Child marriage fought by Canada, but contraception funding falls behind
Canadian government works to end child marriages, citing rights, health effects, but underfunds contraception
Canada's Conservative government has made it a priority to work to end child marriages around the world, citing the risks to girls' health, but is accused of underfunding contraception through its signature maternal, newborn and child health program.
The contradiction appeared more pointed Tuesday as Foreign Affairs Minister John Baird issued a press release announcing a visit by a delegation from the organization Girls Not Brides: The Global Partnership to End Child Marriage, led by Dutch Princess Mabel van Oranje.
Baird has made ending child marriage a key issue since he became foreign affairs minister and has chided countries around the world for allowing it to continue.
Later Tuesday, Baird announced $10 million for programs to work to end child marriage.
Van Oranje appeared before the House foreign affairs committee Tuesday morning just before the UN Population Fund (UNFPA) launched its State of the World Population annual report, which has a focus on adolescents and youth.
The statistics laid out by van Oranje and other witnesses are striking:
- In 2010, 13.5 million girls were married before they turned 18. That's projected to increase to 15.4 million a year by 2030.
- Two million girls under 15 give birth each year, with about 90 per cent of these pregnancies coming out of early marriages.
- Girls who give birth before their 15th birthday are five times as likely to die in childbirth than women in their 20s.
- Children born to mothers under 20 are 50 per cent more likely to die in their first weeks of life.
But Canada's funding for contraception is falling far short of its target under the Muskoka Initiative, said Sandeep Prasad, who heads the organization that hosted the Canadian launch of the UNFPA report.
More money needed
"The government's figures show that less than 1.3 per cent of this funding was spent on family planning overseas," said Prasad, the executive director of Action Canada for Sexual Health and Rights.
The Muskoka Initiative came out of the 2010 G20 meeting at which Prime Minister Stephen Harper made maternal, newborn and child health a priority, soliciting funding from world leaders to try to reach the Millennium Development Goals set in 2000 by the UN.
Officials from Plan International Canada, Save the Children Canada and Care Canada told MPs Tuesday morning that they need long-term funding for programs to work with communities to end child marriage.
Jacquelyn Wright, vice-president of international programs at Care Canada, said the practice is too ingrained in some developing countries to end quickly.
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Money for educating communities, creating jobs for girls and providing health care are all important, the committee heard. Girls need to be educated so they can negotiate with their parents about delaying marriage, parents need to be educated about the downside of early marriage and boys need to be educated to prevent domestic assault. And once girls are married, there have to be programs to bring them back to school because going to school helps them work to delay pregnancy once they're married.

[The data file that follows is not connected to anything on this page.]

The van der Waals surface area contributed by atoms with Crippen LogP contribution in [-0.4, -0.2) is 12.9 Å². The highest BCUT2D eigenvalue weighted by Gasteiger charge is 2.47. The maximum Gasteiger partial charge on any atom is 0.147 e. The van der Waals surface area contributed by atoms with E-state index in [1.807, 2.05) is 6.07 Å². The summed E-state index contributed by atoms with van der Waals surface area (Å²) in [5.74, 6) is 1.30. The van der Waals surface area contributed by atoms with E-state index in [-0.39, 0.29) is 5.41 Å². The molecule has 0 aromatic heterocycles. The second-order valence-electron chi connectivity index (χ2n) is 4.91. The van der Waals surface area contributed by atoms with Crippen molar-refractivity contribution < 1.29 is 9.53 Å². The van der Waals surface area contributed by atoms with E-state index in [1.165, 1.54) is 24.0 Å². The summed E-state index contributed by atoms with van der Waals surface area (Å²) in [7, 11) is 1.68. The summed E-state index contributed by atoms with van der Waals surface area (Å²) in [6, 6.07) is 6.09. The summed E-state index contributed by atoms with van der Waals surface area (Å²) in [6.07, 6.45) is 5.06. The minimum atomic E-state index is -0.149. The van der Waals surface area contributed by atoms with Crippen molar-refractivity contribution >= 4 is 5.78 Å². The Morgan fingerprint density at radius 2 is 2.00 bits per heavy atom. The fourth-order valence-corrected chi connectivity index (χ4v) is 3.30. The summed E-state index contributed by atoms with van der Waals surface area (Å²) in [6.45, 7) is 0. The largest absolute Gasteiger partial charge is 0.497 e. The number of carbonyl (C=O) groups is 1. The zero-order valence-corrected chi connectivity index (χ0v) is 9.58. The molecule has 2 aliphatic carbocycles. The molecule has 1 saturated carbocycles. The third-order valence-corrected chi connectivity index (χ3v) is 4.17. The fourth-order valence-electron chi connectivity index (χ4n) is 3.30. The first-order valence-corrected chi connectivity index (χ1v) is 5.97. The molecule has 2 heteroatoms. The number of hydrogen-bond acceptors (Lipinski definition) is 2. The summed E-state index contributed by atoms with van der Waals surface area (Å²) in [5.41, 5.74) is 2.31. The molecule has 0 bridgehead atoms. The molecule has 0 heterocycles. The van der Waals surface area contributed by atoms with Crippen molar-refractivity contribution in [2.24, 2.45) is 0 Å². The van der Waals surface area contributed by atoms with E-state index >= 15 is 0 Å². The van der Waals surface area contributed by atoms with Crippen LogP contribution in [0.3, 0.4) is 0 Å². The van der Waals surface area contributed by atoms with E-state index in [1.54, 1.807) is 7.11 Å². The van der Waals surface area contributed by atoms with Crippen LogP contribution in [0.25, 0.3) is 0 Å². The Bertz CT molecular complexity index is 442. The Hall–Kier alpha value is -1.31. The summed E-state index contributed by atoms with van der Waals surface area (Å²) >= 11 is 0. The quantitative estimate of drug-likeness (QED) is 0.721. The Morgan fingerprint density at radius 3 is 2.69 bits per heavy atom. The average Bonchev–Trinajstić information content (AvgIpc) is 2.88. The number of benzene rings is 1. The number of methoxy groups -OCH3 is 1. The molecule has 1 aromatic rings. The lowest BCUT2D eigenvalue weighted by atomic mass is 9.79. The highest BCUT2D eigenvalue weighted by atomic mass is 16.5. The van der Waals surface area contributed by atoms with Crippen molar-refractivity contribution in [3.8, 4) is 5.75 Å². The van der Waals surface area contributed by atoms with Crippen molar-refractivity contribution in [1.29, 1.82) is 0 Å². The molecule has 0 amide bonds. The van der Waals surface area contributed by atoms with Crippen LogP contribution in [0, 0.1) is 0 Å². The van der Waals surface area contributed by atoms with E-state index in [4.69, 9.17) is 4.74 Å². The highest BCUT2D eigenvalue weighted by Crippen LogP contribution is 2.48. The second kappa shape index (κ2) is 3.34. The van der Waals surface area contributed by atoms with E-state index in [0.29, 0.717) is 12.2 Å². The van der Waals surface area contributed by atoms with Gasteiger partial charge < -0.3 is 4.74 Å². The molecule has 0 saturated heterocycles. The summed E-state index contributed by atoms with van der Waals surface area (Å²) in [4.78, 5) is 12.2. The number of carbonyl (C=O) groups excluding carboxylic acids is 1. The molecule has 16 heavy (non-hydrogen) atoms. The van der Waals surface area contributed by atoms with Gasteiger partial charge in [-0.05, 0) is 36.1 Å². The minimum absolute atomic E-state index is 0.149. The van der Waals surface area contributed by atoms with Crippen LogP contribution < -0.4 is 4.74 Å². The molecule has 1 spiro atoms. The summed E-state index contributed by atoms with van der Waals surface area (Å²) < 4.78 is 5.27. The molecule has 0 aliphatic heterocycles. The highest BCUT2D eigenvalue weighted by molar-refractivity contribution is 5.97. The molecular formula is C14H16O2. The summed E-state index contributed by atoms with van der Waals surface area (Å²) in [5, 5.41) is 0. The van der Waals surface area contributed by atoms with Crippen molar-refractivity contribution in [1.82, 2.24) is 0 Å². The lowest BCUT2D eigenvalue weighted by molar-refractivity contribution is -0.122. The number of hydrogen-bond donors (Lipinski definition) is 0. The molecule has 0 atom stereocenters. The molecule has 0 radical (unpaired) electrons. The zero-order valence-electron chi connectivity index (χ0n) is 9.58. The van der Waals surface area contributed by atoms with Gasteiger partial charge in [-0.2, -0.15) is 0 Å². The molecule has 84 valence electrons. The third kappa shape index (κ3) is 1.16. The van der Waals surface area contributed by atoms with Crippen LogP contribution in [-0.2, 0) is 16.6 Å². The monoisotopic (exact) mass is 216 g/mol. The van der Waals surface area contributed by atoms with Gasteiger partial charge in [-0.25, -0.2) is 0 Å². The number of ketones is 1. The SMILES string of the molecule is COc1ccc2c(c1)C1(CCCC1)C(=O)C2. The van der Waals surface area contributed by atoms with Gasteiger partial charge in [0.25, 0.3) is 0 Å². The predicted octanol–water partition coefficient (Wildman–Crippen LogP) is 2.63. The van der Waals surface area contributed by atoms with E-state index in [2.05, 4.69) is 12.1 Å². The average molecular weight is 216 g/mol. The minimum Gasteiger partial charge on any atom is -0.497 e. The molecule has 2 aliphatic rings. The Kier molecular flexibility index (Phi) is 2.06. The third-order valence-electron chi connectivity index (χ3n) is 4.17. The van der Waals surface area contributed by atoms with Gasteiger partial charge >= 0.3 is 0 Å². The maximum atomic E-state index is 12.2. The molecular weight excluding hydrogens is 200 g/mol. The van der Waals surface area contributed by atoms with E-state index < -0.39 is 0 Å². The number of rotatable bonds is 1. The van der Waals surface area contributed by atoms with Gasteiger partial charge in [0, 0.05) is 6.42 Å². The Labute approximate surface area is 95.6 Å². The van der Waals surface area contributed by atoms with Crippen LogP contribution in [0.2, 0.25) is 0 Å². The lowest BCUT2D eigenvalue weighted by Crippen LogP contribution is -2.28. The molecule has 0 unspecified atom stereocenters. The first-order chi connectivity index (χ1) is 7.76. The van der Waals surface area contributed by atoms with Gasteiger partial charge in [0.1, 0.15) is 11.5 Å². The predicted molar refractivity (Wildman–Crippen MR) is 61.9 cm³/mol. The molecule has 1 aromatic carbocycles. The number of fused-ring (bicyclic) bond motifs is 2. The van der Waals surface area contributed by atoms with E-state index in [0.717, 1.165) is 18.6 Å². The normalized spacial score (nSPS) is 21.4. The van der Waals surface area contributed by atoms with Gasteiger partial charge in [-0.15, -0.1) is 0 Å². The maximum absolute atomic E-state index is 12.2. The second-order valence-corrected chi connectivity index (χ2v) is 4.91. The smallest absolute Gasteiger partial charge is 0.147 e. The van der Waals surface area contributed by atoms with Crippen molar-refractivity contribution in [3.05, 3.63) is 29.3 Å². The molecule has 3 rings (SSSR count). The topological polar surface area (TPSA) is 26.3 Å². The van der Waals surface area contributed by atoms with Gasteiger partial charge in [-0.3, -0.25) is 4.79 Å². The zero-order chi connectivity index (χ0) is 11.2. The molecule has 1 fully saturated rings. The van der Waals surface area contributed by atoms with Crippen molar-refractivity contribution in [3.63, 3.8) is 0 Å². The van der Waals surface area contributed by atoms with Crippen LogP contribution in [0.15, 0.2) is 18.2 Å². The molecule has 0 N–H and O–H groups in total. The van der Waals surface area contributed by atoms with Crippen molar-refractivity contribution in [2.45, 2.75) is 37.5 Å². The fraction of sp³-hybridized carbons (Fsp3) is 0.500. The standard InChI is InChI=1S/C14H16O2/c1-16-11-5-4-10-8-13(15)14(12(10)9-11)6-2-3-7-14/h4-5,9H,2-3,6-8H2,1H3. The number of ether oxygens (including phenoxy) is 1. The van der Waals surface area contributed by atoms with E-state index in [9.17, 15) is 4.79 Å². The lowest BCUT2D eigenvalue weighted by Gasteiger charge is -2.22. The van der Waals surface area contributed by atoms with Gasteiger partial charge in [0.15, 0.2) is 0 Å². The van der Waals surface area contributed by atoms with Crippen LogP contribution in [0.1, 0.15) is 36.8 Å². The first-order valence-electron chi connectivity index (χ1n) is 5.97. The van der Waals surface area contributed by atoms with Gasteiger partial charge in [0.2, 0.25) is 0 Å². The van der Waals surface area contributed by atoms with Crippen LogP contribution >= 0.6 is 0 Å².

Maternal health care is needed to teach communities that women, especially girls, need medical care when they're pregnant and in labour.
All of the experts who appeared before the foreign affairs committee said that ending child marriage would go a long way towards reaching the Millennium Development Goals, which were set in 2000 with an end date of 2015. Six of the current eight goals are linked to child marriage, van Oranje said.
They also asked the committee to advocate to include ending child marriage in the post-2015 goals, which are being discussed now at the UN.
Van Oranje said aside from child marriage being a major human rights abuse, "it also undermines our efforts to end global poverty."
Conservative MP Gary Schellenberger broached a sensitive topic after hearing testimony about how parents sometimes marry off their daughters young to prevent sexual harassment or to avoid the possibility of shame from an unplanned pregnancy.
"If our daughters or granddaughters were raped or abused, we would take them in our arms and we would coddle them, and we'd give them love and support. You have said in most countries, these girls would be banned from the family. Is this a religious trait or tradition?" Schellenberger asked the panel of aid organizations.
Plan International Canada's Rosemary McCarney said it's not a reaction unique to any society or religion.
"I would argue that we don't do so well with our own girls either," she responded, with Wright and Save the Children Canada's Cicely McWilliam voicing their agreement.
"As we've certainly known much more clearly over the last few weeks, girls and women hesitate to report for exactly the reason that they will be stigmatized or rejected or questioned in terms of the veracity. So this is universal and pervasive. And we know that in Canada, one in four girls report to us that they're sexually assaulted before the age of 16, and 15 per cent of boys," McCarney said.
"What's fundamentally important is for us to create safe individuals and safe institutions where children can feel they can come forward and if that doesn't work at the family level, can it work at the health clinic level or can it work at the school level ... It's an issue that we need to get on top of as a planet and get ahead of the kind of almost habituation or normalcy of gender-based violence."